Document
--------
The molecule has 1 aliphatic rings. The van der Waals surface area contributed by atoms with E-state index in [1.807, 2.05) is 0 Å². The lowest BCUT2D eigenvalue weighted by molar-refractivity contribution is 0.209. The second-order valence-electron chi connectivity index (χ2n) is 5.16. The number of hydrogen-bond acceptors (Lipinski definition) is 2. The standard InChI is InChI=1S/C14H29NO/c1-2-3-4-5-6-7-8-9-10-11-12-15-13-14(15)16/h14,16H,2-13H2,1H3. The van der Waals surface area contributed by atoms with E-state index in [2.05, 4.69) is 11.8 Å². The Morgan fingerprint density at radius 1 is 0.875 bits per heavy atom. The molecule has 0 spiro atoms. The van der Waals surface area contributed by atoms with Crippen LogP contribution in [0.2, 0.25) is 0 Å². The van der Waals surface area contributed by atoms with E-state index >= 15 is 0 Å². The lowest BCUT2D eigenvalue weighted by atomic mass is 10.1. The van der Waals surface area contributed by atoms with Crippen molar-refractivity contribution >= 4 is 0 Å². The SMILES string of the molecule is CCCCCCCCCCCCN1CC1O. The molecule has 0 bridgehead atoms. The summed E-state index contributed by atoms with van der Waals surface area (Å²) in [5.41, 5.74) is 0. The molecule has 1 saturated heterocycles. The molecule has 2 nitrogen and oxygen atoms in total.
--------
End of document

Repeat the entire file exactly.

The molecule has 1 aliphatic rings. The van der Waals surface area contributed by atoms with E-state index in [1.807, 2.05) is 0 Å². The lowest BCUT2D eigenvalue weighted by molar-refractivity contribution is 0.209. The second-order valence-electron chi connectivity index (χ2n) is 5.16. The number of hydrogen-bond acceptors (Lipinski definition) is 2. The standard InChI is InChI=1S/C14H29NO/c1-2-3-4-5-6-7-8-9-10-11-12-15-13-14(15)16/h14,16H,2-13H2,1H3. The van der Waals surface area contributed by atoms with E-state index in [2.05, 4.69) is 11.8 Å². The Morgan fingerprint density at radius 1 is 0.875 bits per heavy atom. The molecule has 0 spiro atoms. The van der Waals surface area contributed by atoms with Crippen LogP contribution in [0.2, 0.25) is 0 Å². The van der Waals surface area contributed by atoms with E-state index >= 15 is 0 Å². The lowest BCUT2D eigenvalue weighted by atomic mass is 10.1. The van der Waals surface area contributed by atoms with Crippen molar-refractivity contribution >= 4 is 0 Å². The SMILES string of the molecule is CCCCCCCCCCCCN1CC1O. The molecule has 0 bridgehead atoms. The summed E-state index contributed by atoms with van der Waals surface area (Å²) in [5.41, 5.74) is 0. The molecule has 1 saturated heterocycles. The molecule has 2 nitrogen and oxygen atoms in total.